The very best way to understand the life and customs of a foreign country is to visit it. If that is impossible one may still learn much by reading a story of the people who live there. As this is true of grown people, so is it true of children. They can become acquainted with the children of other lands by reading stories of their simple, daily life, and by living it for a little while within the pages of the story-book.
caro mio?" asked his mother, with a laugh.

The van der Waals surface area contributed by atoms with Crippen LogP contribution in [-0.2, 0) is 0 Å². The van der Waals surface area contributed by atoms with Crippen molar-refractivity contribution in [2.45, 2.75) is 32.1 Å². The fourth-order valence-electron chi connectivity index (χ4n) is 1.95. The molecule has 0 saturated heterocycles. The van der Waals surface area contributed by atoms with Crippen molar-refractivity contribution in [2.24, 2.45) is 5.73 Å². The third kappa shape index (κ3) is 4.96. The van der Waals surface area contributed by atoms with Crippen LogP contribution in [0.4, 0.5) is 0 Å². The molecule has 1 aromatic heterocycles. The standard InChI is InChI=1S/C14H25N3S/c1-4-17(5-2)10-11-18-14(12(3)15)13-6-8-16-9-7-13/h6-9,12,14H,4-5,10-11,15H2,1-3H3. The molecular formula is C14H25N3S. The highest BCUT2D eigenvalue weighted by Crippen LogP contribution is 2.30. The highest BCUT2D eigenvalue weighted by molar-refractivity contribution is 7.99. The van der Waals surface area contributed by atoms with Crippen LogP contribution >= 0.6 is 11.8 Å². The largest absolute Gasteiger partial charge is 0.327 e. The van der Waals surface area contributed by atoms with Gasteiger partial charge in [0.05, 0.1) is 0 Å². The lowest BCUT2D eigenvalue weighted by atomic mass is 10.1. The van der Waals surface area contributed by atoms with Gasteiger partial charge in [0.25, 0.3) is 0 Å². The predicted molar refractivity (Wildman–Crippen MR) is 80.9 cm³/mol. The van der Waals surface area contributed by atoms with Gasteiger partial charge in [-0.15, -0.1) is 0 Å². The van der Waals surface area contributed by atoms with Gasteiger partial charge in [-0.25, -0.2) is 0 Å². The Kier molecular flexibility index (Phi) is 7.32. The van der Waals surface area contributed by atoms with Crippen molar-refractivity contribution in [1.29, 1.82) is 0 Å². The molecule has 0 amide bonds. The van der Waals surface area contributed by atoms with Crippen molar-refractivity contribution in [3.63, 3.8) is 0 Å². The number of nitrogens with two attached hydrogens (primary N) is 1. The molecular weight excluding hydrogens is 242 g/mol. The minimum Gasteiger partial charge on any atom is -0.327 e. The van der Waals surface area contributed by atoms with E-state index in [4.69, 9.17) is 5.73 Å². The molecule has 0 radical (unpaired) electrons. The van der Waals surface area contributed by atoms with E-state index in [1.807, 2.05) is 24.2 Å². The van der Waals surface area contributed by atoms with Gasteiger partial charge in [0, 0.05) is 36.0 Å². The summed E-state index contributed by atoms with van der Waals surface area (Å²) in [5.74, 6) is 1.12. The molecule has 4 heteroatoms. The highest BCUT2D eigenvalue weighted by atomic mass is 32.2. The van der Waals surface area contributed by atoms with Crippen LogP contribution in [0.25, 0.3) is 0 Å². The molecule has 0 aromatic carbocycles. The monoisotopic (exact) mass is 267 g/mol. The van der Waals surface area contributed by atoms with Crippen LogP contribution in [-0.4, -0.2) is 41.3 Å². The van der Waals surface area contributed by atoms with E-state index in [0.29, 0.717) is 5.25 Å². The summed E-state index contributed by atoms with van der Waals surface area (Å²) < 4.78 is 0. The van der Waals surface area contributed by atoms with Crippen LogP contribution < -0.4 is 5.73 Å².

"I shall earn some money," replied Rafael. "My boat has shown me how."
RAFAEL'S TRAINED TOPS
It was early in the afternoon of the next day. The tide was low in the canals of Venice. Hundreds of green crabs could be seen clinging lazily to the stone walls of the houses, wherever there was a place still cool and wet from the salt sea-water.
At the base of the two great columns in the Piazzetta, groups of Venetian beggars were soundly sleeping. The gondoliers call these beggars "crab-catchers," because they cling about the mooring-steps of the canals to beg centimes from the passengers in the gondolas.
The Venetian pigeons were also sleeping. Their way of begging is more pleasing t